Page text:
Soccer-Turkish football facing biggest crisis, says federation
* Clubs considering measure to avert relegations
* Fenerbahce's Yildirim calls proposal 'black stain' on Turkish football
* 93 suspects accused of match-fixing
By Daren Butler
ISTANBUL, Jan 26 (Reuters) - Turkish soccer is facing its most serious crisis, the head of the Turkish Football Federation (TFF) said on Thursday, under intense pressure to deal urgently with a match-fixing scandal which has caused turmoil in the domestic league.
Amid growing criticism of the TFF's handling of the affair, chairman Mehmet Ali Aydinlar called for unity and support from clubs at its extraordinary general meeting - seen as crucial to restoring the reputation of the multi-billion dollar league.
Pressure on the federation increased on Wednesday when UEFA general secretary Gianni Infantino said it must act quickly and take disciplinary action against those allegedly involved in the match-fixing, including some of the country's top clubs.
The scandal came to light last July when police detained 60 people in raids across Turkey, including Aziz Yildirim, the chairman of league champions Fenerbahce. He remains in jail.
In December a Turkish court issued an indictment against 93 officials and players, including Yildirim and Olgun Peker, an ex-president of second division club Giresunspor.
They are both accused of being gang leaders among a raft of charges ranging from match-fixing to the payment of bribes.
Original media reports said some 19 first division matches were being investigated and the indictment refers to around a dozen.
"Turkish football is experiencing its most serious crisis, not just of today but since it was founded in 1923," Aydinlar told some 240 delegates in the Turkish capital Ankara.
"In this test we need peace, trust, stability and unity more than ever. Because we are not responsible for this problem, we want help from all of you members in the footballing family for a solution," he said in his opening speech.
However, there was little sign of unity in comments from many delegates, who expressed fierce opposition to proposed changes in sanctions imposed for match-fixing.
Under the reform, backed by many clubs, clubs believed to be involved in match-fixing will no longer face relegation but instead only a deduction of points.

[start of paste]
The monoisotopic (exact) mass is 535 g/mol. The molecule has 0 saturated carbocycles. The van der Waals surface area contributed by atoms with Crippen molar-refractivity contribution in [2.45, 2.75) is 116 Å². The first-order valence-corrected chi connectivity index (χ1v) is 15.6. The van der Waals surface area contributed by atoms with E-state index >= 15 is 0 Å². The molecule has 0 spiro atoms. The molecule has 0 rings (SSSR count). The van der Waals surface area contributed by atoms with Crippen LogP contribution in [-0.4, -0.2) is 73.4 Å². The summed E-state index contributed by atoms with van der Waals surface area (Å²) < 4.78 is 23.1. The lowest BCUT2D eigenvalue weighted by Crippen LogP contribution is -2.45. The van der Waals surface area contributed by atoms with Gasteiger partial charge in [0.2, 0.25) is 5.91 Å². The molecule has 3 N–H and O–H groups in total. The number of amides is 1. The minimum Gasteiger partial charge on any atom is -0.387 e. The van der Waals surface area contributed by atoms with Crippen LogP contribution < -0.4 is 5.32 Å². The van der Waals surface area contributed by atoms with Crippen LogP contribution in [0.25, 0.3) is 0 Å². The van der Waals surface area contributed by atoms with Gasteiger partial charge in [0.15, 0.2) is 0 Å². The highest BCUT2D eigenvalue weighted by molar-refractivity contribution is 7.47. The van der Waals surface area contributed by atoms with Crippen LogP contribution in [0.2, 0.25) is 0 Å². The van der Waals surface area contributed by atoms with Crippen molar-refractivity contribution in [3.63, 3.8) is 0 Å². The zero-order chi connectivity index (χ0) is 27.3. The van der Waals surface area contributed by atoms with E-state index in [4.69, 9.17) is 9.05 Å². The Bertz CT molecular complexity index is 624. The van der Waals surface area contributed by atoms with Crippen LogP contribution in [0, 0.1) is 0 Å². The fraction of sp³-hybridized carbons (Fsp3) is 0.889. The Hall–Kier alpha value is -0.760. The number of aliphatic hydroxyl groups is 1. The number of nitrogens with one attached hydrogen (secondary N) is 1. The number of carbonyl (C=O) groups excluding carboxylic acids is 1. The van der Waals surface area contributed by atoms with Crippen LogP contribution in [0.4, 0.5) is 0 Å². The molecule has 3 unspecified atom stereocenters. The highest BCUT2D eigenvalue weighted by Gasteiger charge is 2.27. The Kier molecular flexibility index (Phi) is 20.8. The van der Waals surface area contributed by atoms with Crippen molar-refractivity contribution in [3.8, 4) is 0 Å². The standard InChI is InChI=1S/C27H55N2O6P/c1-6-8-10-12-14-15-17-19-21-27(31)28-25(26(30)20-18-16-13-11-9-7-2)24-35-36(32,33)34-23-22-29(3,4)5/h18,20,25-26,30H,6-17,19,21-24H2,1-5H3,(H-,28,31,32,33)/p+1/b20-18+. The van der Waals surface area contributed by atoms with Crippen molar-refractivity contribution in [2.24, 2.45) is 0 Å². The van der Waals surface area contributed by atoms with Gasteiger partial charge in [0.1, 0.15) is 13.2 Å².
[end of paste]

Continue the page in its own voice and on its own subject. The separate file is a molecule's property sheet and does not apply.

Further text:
Strikingly, Fenerbahce is among the clubs opposed to easing punishments and says the federation must wait for completion of the legal process before acting. In a written statement from his jail cell, Yildirim called the proposal "a black stain on the history of Turkish football".
UEFA insists however that the federation cannot wait and has not ruled out excluding clubs from future European competitions.
Galatasaray, which has not been named in the investigation, also opposes changing the regulations.
"As we have said before, you can't change the rules when the game is being played," Galatasaray chairman Unal Aysal told the meeting.
After the scandal broke, the TFF excluded Fenerbahce from this season's Champions League, with runners-up Trabzonspor taking their place.
The first hearing in the court case is scheduled for Feb. 14. The indictment names eight clubs, including Fenerbahce, Besiktas and Trabzonspor, who are currently in the Europa League. Fourteen players are among the defendants.
Controversy surrounding the match-fixing allegations was fuelled last month when parliament passed a law cutting prison sentences for match-rigging from a maximum 12 years to three.
The legal reform stirred rare dissent in Prime Minister Tayyip Erdogan's ruling AK party but MPs defied a call by President Abdullah Gul to reconsider the reform.
He argued that it would mean the law no longer represented a sufficient deterrent and encouraged the view that it was passed to benefit certain individuals.
The court investigation has alleged manipulation in 19 matches, including Fenerbahce's 4-3 victory over Sivasspor which saw them clinch the league championship on the final day of last season when the allegations first surfaced. (Writing by Daren Butler, editing by Mike Collett and Justin Palmer)
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